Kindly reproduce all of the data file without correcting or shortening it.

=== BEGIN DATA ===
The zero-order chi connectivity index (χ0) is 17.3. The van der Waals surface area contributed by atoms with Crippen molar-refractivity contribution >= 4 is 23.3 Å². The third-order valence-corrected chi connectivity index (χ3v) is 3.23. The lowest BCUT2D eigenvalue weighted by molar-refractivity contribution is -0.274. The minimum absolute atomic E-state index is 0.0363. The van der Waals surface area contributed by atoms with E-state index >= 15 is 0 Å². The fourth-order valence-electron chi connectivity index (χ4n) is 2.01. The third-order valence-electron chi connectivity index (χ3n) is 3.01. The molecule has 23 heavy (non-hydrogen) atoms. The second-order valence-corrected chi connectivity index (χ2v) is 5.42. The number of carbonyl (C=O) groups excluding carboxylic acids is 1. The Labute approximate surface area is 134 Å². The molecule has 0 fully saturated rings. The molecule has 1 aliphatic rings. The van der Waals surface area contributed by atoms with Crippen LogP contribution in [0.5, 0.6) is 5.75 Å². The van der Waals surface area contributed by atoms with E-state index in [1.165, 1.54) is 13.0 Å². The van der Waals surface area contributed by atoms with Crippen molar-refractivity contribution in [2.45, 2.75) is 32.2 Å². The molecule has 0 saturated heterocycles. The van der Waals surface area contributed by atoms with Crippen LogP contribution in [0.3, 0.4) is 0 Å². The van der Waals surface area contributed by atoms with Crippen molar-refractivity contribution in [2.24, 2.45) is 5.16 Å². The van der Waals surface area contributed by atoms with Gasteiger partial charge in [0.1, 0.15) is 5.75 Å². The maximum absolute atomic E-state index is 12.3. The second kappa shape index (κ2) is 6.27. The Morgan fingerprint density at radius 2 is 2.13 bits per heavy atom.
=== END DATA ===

The zero-order chi connectivity index (χ0) is 17.3. The van der Waals surface area contributed by atoms with Crippen molar-refractivity contribution >= 4 is 23.3 Å². The third-order valence-corrected chi connectivity index (χ3v) is 3.23. The lowest BCUT2D eigenvalue weighted by molar-refractivity contribution is -0.274. The minimum absolute atomic E-state index is 0.0363. The van der Waals surface area contributed by atoms with E-state index >= 15 is 0 Å². The fourth-order valence-electron chi connectivity index (χ4n) is 2.01. The third-order valence-electron chi connectivity index (χ3n) is 3.01. The molecule has 23 heavy (non-hydrogen) atoms. The second-order valence-corrected chi connectivity index (χ2v) is 5.42. The number of carbonyl (C=O) groups excluding carboxylic acids is 1. The Labute approximate surface area is 134 Å². The molecule has 0 fully saturated rings. The molecule has 1 aliphatic rings. The van der Waals surface area contributed by atoms with Crippen LogP contribution in [0.5, 0.6) is 5.75 Å². The van der Waals surface area contributed by atoms with E-state index in [1.165, 1.54) is 13.0 Å². The van der Waals surface area contributed by atoms with Crippen molar-refractivity contribution in [2.45, 2.75) is 32.2 Å². The molecule has 0 saturated heterocycles. The van der Waals surface area contributed by atoms with Crippen LogP contribution in [0.3, 0.4) is 0 Å². The van der Waals surface area contributed by atoms with Crippen molar-refractivity contribution in [2.24, 2.45) is 5.16 Å². The van der Waals surface area contributed by atoms with Gasteiger partial charge in [0.1, 0.15) is 5.75 Å². The maximum absolute atomic E-state index is 12.3. The second kappa shape index (κ2) is 6.27. The Morgan fingerprint density at radius 2 is 2.13 bits per heavy atom.